All bounces can be divided into two main categories. When you open up a campaign report, you will notice 2 bounced tabs – soft bounce and hard bounce.

A soft bounce is an email message that gets as far as the recipient’s mail server (it recognizes the existing address) but is bounced back undelivered before it gets to the intended recipient. It is a temporary issue.

A hard bounce is an email message that has been returned to the sender and is permanently undeliverable.

Soft bounce reasons

Here are the possible reasons for soft bounces and how to deal with them:

  • Full mailbox. Some of your recipients’ mailboxes have limitations in terms of capacity. If this limit is reached, your newsletter will be bounced back. The subscriber will remain active in your MailerLite account and you can try resending the campaign to this subscriber the next day.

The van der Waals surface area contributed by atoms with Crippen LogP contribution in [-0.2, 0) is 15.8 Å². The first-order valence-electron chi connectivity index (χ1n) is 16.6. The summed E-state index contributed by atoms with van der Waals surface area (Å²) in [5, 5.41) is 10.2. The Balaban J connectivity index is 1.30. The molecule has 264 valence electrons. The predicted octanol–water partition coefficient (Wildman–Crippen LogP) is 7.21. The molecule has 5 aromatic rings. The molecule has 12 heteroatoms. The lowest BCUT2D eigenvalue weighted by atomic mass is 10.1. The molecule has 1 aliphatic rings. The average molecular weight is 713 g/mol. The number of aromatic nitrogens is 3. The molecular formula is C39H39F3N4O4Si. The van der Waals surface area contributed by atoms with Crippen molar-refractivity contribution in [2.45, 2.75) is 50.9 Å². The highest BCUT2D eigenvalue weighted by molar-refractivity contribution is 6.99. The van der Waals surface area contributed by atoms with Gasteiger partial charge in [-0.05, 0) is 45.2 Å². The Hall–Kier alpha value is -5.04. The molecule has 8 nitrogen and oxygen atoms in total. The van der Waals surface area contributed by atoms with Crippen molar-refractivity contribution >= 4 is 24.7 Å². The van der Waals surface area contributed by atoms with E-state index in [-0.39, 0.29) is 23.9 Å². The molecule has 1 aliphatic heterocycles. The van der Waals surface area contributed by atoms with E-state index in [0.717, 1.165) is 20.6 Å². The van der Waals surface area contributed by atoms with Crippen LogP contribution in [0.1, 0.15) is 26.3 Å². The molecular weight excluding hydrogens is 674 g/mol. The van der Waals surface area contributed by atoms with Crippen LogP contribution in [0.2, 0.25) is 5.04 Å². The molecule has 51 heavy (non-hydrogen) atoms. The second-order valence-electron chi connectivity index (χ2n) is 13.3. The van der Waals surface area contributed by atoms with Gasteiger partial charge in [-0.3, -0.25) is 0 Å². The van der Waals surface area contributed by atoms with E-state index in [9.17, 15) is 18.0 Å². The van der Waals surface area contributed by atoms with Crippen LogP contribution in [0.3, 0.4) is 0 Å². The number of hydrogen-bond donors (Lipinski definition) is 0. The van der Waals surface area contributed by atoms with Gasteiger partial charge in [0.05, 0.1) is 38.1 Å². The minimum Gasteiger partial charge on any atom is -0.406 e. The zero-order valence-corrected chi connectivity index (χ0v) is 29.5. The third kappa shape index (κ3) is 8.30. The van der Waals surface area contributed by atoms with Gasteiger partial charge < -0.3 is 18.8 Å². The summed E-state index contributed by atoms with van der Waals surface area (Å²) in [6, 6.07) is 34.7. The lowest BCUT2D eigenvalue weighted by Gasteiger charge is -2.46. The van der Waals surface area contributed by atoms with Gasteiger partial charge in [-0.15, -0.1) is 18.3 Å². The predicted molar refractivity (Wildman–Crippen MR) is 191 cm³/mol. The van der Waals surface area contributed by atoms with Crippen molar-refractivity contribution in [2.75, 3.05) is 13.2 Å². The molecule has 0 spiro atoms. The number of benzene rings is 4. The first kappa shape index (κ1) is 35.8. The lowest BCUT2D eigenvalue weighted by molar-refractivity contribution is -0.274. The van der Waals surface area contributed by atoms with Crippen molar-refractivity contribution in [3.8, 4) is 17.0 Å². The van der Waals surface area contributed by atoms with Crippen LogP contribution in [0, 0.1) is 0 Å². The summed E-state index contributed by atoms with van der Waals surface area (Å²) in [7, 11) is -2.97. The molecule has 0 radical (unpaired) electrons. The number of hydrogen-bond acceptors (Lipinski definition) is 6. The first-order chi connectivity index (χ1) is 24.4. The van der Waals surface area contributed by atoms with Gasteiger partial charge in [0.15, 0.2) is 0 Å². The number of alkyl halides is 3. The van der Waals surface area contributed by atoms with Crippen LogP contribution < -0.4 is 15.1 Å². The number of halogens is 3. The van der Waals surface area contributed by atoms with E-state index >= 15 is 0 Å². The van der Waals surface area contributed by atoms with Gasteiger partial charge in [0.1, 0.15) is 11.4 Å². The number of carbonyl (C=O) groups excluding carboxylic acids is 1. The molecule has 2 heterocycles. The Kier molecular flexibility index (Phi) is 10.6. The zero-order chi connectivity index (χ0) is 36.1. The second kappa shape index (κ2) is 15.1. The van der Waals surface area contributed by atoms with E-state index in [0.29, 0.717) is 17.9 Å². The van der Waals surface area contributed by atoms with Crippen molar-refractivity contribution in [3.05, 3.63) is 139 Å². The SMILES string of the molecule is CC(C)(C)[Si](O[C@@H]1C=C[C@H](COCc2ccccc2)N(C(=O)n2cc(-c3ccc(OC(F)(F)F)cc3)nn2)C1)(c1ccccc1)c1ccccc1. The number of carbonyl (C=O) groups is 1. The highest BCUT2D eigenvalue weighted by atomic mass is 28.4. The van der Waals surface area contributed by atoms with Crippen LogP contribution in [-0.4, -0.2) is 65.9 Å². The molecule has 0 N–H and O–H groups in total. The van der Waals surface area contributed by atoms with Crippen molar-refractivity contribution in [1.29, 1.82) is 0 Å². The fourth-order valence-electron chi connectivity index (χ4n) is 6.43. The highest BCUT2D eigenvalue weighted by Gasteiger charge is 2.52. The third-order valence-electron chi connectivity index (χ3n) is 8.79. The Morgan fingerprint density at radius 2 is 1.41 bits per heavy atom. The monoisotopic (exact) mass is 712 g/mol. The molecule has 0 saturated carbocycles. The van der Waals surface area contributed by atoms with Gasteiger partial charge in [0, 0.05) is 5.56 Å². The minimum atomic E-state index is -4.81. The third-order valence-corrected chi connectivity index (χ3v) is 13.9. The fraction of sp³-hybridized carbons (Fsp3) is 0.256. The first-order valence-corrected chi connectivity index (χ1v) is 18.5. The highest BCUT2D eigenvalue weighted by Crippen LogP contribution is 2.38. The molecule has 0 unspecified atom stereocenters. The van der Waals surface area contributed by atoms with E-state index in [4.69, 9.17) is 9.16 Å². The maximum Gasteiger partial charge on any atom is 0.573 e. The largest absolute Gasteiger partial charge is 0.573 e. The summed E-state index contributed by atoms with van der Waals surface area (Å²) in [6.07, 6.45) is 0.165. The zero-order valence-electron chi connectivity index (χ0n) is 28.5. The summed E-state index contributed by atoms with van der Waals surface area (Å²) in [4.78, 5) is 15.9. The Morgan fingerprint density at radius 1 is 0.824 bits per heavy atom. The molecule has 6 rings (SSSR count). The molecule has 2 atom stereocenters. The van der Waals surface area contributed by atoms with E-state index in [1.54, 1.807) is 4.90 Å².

• Server timeout. As servers are not 100% issue-proof, sometimes the message will not be delivered. It can happen due to recipient’s server being overloaded, temporarily unavailable or under maintenance. In such case, we recommend resending the campaign to such recipient at a later time.
  • Message too large. Although this normally never happens, some recipients’ inboxes might have sensitive filters, that restrict the message size. Check your campaign, make sure it’s not a kilometer long heavily loaded with huge images and .gif files.

An important thing to note is that in MailerLite a soft bounced email address will remain active. However, after soft bouncing for 5 consecutive times it will become hard bounce and inactive.